The Six Steps to Answering an Oral Board Question

Firefighter candidates can use a tape recorder to evaluate their responses.


You should have a script that you have rehearsed with a tape recorder of anticipated questions by the time of your oral board. At the interview use these six simple steps in answering an oral board question: 1. Actively listen to the entire question:  I have seen candidates stop listening when...


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You should have a script that you have rehearsed with a tape recorder of anticipated questions by the time of your oral board. At the interview use these six simple steps in answering an oral board question:

1. Actively listen to the entire question: I have seen candidates stop listening when they think they already have the answer. They don't. Listen!

2. Make sure you understand the question: If not, have the question repeated or rephrased.

3. Pause and gather your thoughts: It might seem like an eternity, but pausing is an acceptable tactic to show interviewers you are paying attention. During the pause, you can figure out the root of what they are asking.

4. Ask the question or make the statement to clarify the question: The question might be, "You see your partner pick up something at an emergency scene, what are you going to do?" Taking the question down to its basic form, what is the issue? Stealing. Then, formulate a simple answer. For example, you might say, "I would ask, 'Is that yours?'" The board is going to tell you that he is taking it, but you already scored the points. After asking the question, you determine your partner is stealing, then what do you do? Since stealing is an ethical issue and he won't put it back, you might say, "Why don't we go the our supervisor?" Why? Stealing is against the law.

5. KISS. Keep it simple sweetie. Don't start a soap opera: Most candidates complicate the process. They intellectualize their answers, run past the question, decide an answer before hearing the entire question and fail to understand the process.

When my son, Rob, was interviewing for his entry-level position for a large department, he was asked, "You have just finished your interview and go outside and find a man down on the sidewalk. What would you do?" He answered, "I would go up and say, 'Buddy, are you all right?'" The raters threw Pens and Pencils in the air and said, "Someone finally got the answer right. For three days, job candidates were saying things like "Activate the 9-1-1 system" and "I know CPR."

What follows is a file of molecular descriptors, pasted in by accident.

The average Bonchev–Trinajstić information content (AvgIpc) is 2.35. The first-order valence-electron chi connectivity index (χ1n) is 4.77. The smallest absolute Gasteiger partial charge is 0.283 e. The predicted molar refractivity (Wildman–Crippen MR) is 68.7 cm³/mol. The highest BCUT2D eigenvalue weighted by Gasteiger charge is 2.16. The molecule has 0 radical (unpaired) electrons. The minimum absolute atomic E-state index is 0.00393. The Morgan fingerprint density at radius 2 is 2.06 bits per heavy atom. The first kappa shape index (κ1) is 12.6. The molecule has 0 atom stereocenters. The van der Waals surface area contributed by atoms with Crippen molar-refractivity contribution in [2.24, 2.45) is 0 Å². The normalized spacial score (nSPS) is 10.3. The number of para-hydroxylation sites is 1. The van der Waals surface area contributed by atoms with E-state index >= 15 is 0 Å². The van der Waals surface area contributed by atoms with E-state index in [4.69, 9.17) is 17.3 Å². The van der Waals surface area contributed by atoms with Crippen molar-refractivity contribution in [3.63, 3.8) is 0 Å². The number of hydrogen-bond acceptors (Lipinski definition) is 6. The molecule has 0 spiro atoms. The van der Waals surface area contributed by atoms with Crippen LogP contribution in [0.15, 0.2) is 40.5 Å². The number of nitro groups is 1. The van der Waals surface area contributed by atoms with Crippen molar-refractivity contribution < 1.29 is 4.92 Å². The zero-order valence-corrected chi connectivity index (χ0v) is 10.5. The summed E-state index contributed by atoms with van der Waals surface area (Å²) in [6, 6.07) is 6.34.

6. Deliver the nugget answer with enthusiasm: Your personalized Nugget answer will set you apart from the clones.

A word to women. You have the advantage of bringing more feelings and emotions to your answers at an interview. Be careful though. I've had women at interviews start talking and it was like going on a journey. There seemed to be no final destination. Most men on the panel were not packed for the trip. This can't be like a conversation with your girl friend. You have about 20 minutes to give complete but concise answers.

Getting this job is a process. Here is a testimony how quickly it can happen:

Subject: Another success story

Dear Captain Bob,

I am writing to thank you again for your Entry Level Program. I sent you an e-mail after my first interview outlining how much your program had improved my presentation. At that time, I mentioned that decisions were not expected until July.

To my surprise, 8 days later I received a call from personnel. Could I attend a chief's oral next week!! I was 1 of 30 to be called in for 23 jobs.(The first interviews involved 900 candidates). My first thoughts were "stay on that winning pony"

After the chief's oral, the good news kept coming. I got the call 2 days later with a conditional offer of employment! The background and medicals were done the following week.

My most recent phone call came yesterday. I heard the words I have been working towards for six years- Congratulations, you have been accepted as a probationary fire fighter!! Uniform and equipment sizing is set for Saturday, can you attend?

I can't stress enough how much your program helped me. I will be sure to recommend you to anyone I can.

Thanks again!

Brian

It proves that, "Nothing counts 'til you have the badge . . . Nothing!" Ask Brian

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